Saturday, June 2, 2012

Funny river, funny hatch

The Lower Madison is a funny river. It has big fish and varied hatches, but it has a hard time bringing it all together. For example, when I first moved to Montana, I caught one of my nicest trout there on a dry fly (kind of - a sunken Sunken Stone) during the salmonfly hatch. Then in subsequent years the hatch became sparse and fickle - not really fishable. I stopped fishing Girdle Bugs there entirely. Caddis one year, virtually none the next. Then came the period when the trout would simply not rise, and don't forget the potato hatch.

Salmonflies are a funny bug. Hatches occur on most western freestones, but if conditions get too harsh (pollution, water temps, miscellaneous), they'll discontinue for a stint. There's never a guarantee. Timing is a huge part of hitting a hatch right - staying ahead, but not too far ahead of the main emergence, finding keyed-but-not-gorged's not easy. To hit it right, however, is an incredible occurrence.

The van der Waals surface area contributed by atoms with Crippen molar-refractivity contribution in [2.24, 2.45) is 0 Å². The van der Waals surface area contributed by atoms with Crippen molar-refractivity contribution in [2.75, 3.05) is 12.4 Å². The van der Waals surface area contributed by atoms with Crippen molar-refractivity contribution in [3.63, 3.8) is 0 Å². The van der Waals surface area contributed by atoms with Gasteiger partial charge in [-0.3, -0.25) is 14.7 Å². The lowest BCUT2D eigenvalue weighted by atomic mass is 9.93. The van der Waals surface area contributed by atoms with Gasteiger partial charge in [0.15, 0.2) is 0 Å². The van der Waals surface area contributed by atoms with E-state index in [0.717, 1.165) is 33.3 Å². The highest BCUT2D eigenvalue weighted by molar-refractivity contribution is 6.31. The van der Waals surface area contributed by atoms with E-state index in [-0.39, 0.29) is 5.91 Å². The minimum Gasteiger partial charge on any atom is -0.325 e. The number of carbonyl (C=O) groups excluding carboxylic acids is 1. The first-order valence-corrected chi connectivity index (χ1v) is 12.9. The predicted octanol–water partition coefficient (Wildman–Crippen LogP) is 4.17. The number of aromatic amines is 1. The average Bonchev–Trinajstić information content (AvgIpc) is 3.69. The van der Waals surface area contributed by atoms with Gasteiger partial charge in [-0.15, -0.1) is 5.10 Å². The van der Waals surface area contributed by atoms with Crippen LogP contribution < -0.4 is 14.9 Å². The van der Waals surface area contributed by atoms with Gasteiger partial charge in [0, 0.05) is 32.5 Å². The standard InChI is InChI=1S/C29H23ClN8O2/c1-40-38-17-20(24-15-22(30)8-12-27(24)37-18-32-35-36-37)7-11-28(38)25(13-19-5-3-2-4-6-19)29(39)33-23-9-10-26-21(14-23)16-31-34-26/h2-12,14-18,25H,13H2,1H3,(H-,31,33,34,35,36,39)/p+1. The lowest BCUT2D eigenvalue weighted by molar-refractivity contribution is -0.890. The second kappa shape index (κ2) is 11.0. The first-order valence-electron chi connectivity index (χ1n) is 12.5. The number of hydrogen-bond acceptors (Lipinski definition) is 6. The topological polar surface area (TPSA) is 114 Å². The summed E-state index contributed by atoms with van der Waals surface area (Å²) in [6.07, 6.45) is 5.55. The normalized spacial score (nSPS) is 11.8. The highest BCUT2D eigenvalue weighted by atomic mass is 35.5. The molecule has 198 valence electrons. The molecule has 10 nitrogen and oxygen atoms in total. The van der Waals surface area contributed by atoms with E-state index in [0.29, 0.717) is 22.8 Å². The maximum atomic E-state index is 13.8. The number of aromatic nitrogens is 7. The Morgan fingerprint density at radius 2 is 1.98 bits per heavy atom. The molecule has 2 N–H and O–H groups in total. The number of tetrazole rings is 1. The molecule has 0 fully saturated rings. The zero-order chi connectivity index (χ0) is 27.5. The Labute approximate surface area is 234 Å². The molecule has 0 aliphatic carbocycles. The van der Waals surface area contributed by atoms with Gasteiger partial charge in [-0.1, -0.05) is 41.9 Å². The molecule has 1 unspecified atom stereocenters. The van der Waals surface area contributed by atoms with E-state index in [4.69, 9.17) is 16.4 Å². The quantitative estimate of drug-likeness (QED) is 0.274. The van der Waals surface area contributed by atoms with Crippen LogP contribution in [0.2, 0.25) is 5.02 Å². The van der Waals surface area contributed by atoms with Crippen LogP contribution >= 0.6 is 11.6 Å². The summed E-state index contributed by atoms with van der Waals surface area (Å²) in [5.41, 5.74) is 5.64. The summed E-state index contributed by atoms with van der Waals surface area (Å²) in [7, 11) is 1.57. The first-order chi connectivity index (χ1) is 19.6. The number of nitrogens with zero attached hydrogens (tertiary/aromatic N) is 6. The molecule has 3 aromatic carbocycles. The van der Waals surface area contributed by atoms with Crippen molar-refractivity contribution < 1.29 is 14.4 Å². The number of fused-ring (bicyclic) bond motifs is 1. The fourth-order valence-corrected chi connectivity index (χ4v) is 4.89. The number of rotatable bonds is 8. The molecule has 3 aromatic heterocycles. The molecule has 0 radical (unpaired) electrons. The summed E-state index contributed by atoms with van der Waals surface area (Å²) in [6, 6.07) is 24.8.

Even funnier after a couple.
Last night, I got a text message. "Salmon flies on the lower, and it fished very well..." I cancelled my plans, tied some flies and was on the road by 8 this morning. Well, I saw 10 to 15 salmonfly adults (many more shucks), four to six of them on the water. But I couldn't even get a tug on a nymph. I tried three different patterns, then a dry with a nymph trailer off the bank. I was able to avoid the skunk, but via the Lower Madison crutch (a crayfish).

Ha ha.

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